I’ve heard a few folks say try to see Angkor Wat at sunrise and that sounds magical and I’ll definitely try to do that. My friends told me the food in Vietnam is just incredible! I can’t wait. Anything else I should be sure to eat in Vietnam??

      Thanks again! I’m getting more and more excited….

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      1. Yes!! Please come back and safe travels on your upcoming trip 🙂

        Definitely go to Angkor Wat at sunrise!

        OMG, eat everything in vietnam, everything is so fresh! But definitely buy bottled water though! 🙂

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  3. Oh this is so exciting! I’m very envious!!
    So, although I’ve never been to SE Asia, my boyfriend has, so I will ask him for travel recommendations since he’s a pro at this sort of thing. Also one of my best friends travels to Thailand at least once a year for work, and specifically stays in Chiang Mai, so she’ll definitely have tips on what to see as well as where to stay/eat etc. What’s more, one of my friends from work has just spent the last few months backpacking around SE Asia and has posted some amazing sights on her instagram. I’m DM you her insta and also ask her for her recommendations given that she’s still there now (I think in Thailand right now…?) and has been travelling on a budget so will have good tips I’m sure.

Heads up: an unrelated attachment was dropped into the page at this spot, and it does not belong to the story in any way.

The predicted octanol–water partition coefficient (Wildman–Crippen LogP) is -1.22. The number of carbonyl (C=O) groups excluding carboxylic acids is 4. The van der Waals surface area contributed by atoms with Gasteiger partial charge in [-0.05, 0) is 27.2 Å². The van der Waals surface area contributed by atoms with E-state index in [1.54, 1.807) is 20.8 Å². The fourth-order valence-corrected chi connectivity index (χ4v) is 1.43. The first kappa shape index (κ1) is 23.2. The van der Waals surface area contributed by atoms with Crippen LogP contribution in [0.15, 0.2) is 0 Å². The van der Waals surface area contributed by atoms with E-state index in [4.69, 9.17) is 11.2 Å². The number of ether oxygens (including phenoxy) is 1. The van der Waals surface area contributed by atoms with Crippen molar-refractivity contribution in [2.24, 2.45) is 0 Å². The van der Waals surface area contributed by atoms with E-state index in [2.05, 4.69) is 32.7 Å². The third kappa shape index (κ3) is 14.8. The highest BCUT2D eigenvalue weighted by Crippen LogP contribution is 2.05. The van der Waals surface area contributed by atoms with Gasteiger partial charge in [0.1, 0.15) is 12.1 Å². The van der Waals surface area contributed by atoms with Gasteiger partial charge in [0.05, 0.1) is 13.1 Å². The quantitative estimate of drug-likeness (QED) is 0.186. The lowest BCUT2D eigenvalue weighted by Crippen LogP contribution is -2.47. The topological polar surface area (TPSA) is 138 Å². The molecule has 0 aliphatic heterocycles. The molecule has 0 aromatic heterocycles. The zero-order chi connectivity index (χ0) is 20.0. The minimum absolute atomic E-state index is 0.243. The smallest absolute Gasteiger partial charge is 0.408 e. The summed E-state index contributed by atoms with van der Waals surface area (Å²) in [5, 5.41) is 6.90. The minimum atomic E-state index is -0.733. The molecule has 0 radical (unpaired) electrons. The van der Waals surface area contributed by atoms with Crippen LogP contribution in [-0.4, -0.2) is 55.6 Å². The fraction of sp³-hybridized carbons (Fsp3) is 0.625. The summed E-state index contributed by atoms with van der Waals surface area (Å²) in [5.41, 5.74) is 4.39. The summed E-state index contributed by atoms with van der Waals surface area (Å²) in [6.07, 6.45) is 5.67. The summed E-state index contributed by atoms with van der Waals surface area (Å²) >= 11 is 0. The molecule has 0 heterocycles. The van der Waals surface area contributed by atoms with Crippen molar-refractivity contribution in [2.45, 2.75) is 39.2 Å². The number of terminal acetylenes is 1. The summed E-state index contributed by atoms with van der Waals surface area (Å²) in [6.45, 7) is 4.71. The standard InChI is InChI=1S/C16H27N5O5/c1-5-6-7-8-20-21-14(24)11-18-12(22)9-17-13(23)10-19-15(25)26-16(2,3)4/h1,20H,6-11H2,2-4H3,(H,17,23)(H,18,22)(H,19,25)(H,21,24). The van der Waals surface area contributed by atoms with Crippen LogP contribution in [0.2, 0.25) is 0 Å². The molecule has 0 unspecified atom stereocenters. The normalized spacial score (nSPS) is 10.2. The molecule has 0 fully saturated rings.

I might have to steal your itinerary if I ever save up enough to do a big trip!

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    1. Thank you thank you—esp accommodations and budget travel ideas. Appreciate any words of wisdom from your boyfriend and friend!

      And I’m happy to post a completed itinerary for download after all this planning is done!

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  4. Oh, and my favourite restaurant here in London is Cambodian so I am extra envious about that part of your trip. Lok lak steak is deliiiiicccciooouuuussssss

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  5. Hello, Indonesian here!

    2 days in Siem Reap is not enough! Because that’s exactly what I did last time. Apparently, there’s so much to see and do in Siem Reap. When you visit Angkor Wat, it took one whole day, I recommend you to hire TukTuk for a day which costs USD 20. I even went back to the hostel to freshen up before enjoying the sunset in Phnom Bakheng. The night life is Siem Reap reminds me of Bangkok so much.

    Liked by 1 person